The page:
Creativity should be allowed to soar beyond social constraints. We need more passionate people in life, they inspire us to change our own little part of the world.

    Liked by 3 people

    1. @lbelle-
      You said:

      —–There are ways to express controversial subjects without being offensive, but you have to understand, no matter who you are, you are always going to offend someone no matter what——

      We unknowingly will offend, its like the 50% rule, but the spirit in which we carry our points goes a long way.

      A five star short post.
      well done.

      Liked by 1 person

  3. Good stuff.

    I agree wholeheartedly that there are many diamonds below the surface; stuff you just run into and see cadence and colour in every sentence, unaffected by opinion or agenda.

    Great article, tkx

    Liked by 1 person

  4. So lovely to read this! I hate that so many blogs get warped by becoming ‘big,’ the only reason I write is because I can’t not! It’s too addictive, it keeps me sane… And that’s exactly why the tiny number of followers I do have really doesn’t bother me ๐Ÿ™‚ I write to write, not be read. Love your post.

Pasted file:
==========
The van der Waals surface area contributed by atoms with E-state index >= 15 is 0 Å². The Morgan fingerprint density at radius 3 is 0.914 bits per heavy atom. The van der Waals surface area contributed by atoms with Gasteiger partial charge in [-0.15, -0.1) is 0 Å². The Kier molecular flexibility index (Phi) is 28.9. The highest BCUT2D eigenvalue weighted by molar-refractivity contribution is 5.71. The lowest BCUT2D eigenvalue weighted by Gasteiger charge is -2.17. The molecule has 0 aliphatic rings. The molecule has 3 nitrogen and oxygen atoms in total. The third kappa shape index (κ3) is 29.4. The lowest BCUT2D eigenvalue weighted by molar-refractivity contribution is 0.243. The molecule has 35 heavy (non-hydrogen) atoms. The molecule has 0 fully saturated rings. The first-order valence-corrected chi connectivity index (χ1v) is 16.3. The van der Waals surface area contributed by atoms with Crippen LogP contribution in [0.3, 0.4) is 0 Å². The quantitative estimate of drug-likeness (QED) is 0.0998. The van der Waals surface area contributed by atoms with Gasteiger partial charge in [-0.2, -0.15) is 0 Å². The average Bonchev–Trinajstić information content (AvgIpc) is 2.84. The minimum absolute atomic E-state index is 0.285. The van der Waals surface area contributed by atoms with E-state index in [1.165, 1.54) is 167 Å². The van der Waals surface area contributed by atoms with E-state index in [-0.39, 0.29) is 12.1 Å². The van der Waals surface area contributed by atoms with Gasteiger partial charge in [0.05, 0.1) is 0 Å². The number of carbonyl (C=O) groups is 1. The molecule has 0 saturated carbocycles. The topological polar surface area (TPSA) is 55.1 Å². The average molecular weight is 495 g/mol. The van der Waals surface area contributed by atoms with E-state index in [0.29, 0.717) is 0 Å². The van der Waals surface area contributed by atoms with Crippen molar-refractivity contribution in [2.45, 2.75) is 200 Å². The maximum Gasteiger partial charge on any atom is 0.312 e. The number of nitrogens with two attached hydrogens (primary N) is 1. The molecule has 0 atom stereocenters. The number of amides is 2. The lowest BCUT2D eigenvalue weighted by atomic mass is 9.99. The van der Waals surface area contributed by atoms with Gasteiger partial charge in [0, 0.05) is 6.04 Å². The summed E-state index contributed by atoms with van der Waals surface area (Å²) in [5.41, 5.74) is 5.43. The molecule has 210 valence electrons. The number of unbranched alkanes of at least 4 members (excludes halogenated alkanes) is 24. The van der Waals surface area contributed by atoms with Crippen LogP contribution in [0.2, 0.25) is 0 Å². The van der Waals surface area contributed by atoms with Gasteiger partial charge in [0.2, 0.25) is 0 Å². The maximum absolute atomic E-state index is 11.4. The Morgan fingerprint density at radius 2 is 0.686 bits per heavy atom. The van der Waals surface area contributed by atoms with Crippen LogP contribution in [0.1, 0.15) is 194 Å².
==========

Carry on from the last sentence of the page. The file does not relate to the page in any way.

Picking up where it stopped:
Liked by 3 people

  5. Thank you so much . I happened to read this post and I am truly happy that I did . You wouldn’t even be knowing my blog but the words written above they are an inspiration for someone like me who has just started out !!!

    Liked by 1 person

  6. Thanks for visiting my “Not-So-Well-Known” blog and the ‘like’ on my “Keep The Candles Lit.”

    I’m new to the blogging world and do find it a lot of work but, if I didn’t enjoy it, I wouldn’t waste my precious time.

    Blogging, for me, is all about fine-tuning my literacy voice (whether it be through adventurous, inspirational or food blog posts), hopefully, where others will take an interest and engage in a dialogue. Likes are nice to receive as well. ๐Ÿ™‚